To Rome, With Love begins already in motion, the camera curving around a roundabout until it lands on a statue-like traffic cop who confesses that he speaks poor English but is nonetheless eager to introduce us to some of his fellow Romans and their stories. It’s a corny bookend device of the sort we’ve seen in Woody Allen’s films before, the sort of throwaway cliché he enjoys employing, hopefully in the service of something more adventurous and unexpected. And To Rome, With Love is adventurous, though, more to the point, after more than 40 years and I don’t know how many movies, this may be the most unapologetically, deliriously, busily, messily nonsensical Woody Allen comedy ever. It is also frequently very, very funny.
To make an anagram of the film’s titular city, the operative word in Rome is more: more characters, more stories, more goofiness. We got a middle-aged bureaucrat (Roberto Benigni) who wakes up one day to discover that he’s a celebrity. He’s attacked by paparazzi, is whisked off to a morning show where he describes his breakfast, is given an office of his own and a giraffe in a tight dress who’s job detail involves “attending to his needs all day long.” We got an unhappily retired novelty opera director (Allen, in his increasingly ridiculous looking oversized chinos) and his psychiatrist wife (Judy Davis) who’ve come to Rome to visit their daughter (Alison Pill) and the family she’s about to marry into, a family whose patriarch is a mortician who sings like Caruso, at least in the shower. But how is Woody going to get him to realize he’s a star waiting to be exploited, I mean, discovered? (I can never tell if Woody gives himself the best lines or simply delivers them better than everybody else. While discussing his proletariat-championing son-in-law-to-be, he quips, “I was Left when I was his age too, but I wasn’t a communist. I couldn’t even share a bathroom.”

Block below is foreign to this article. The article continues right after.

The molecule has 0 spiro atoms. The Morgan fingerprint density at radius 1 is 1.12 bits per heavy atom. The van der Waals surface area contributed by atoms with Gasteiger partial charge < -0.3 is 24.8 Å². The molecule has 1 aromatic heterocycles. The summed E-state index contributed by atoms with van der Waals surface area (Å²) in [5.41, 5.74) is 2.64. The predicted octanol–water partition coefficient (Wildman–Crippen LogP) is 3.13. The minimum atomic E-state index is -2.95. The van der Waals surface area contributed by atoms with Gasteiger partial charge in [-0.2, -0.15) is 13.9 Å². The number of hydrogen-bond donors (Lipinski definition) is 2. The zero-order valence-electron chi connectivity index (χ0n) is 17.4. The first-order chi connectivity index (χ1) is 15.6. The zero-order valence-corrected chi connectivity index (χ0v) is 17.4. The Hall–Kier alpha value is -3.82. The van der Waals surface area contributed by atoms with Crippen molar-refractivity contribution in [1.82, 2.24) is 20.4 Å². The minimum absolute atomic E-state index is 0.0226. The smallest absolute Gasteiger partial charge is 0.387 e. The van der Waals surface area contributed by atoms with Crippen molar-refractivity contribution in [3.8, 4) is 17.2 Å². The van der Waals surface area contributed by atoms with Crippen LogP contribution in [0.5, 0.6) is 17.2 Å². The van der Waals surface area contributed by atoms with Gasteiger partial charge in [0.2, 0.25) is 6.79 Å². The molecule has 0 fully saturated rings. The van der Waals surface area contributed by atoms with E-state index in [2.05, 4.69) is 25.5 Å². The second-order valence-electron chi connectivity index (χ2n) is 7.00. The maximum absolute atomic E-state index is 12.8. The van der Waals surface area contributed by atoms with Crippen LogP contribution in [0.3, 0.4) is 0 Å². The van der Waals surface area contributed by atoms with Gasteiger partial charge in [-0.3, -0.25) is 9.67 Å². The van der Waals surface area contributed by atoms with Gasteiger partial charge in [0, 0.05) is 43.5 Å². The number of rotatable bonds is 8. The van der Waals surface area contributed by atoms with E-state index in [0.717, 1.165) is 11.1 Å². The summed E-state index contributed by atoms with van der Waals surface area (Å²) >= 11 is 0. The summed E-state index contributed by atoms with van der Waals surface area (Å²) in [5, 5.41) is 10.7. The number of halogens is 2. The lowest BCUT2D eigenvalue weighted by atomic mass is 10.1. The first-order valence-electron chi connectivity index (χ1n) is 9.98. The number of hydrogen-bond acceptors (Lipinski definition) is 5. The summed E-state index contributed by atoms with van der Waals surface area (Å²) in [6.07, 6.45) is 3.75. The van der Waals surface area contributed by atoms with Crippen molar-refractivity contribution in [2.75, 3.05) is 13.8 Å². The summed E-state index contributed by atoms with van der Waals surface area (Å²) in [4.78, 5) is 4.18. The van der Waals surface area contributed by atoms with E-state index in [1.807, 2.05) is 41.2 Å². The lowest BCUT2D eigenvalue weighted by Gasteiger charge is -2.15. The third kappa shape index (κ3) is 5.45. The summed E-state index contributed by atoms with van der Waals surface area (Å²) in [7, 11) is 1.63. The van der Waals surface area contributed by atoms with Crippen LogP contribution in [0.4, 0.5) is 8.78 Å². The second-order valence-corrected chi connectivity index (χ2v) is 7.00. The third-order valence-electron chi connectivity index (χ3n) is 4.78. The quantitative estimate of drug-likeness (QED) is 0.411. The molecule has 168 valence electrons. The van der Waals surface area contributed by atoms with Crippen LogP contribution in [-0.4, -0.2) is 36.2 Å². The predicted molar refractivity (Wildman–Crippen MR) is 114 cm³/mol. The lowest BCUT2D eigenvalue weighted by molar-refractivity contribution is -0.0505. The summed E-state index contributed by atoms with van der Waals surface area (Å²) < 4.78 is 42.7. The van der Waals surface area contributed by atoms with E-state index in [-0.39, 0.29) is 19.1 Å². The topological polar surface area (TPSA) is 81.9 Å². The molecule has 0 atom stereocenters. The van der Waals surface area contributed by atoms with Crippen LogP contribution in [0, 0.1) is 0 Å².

We got a couple of newlywed country bumpkins in the big city for the first time. She gets lost in the streets—for days! He’s unexpectedly visited by a prostitute (Penelope Cruz)! His wealthy Roman relatives walk in to his hotel room just as he and the prostitute and entangled on the bed, and in a moment of panic he pretends she’s his wife. The false couple are taken on a private tour of the Vatican and to a garden party brimming with Rome’s bigwigs of business—most of whom are Cruz’s clients. (A hooker who gets to hobnob with society: Davis isn’t the only thing resurrected from Deconstructing Harry.)
We got a young American architectural student (Jesse Eisenberg) enjoying a pleasant life abroad with his girlfriend (Greta Gerwig) until the girlfriend’s beguiling actress friend (Ellen Page, excellent as the fille fatale) comes to visit. “There’s something attractive about a man who’s sensitive to the agonies of existence,” she explains en route to a torrid affair with the hapless Eisenberg, who meanwhile receives romantic advice from an elder version of himself (Alec Baldwin, his brooding deadpan perfect for the film’s most absurd character). Baldwin’s introduced as an apparently normal guy, ie: not a phantom, returning the city where he spent his 20s, yet soon he meets Eisenberg and winds up tagging along on the kid’s adventures. Sometimes only Eisenberg can see and hear Baldwin; sometimes others can see and hear him. It’s totally inconsistent, ridiculous, and one of the best parts of the movie.
What’s it all about? Thrills are fleeting, fame is fickle, nostalgia is inherently false, romance is illusory. The usual Woody themes, but delivered with brio by a wonderful cast. Leave the monster truck rally superhero blockbusters to somebody else; this is my idea of silly summer fun.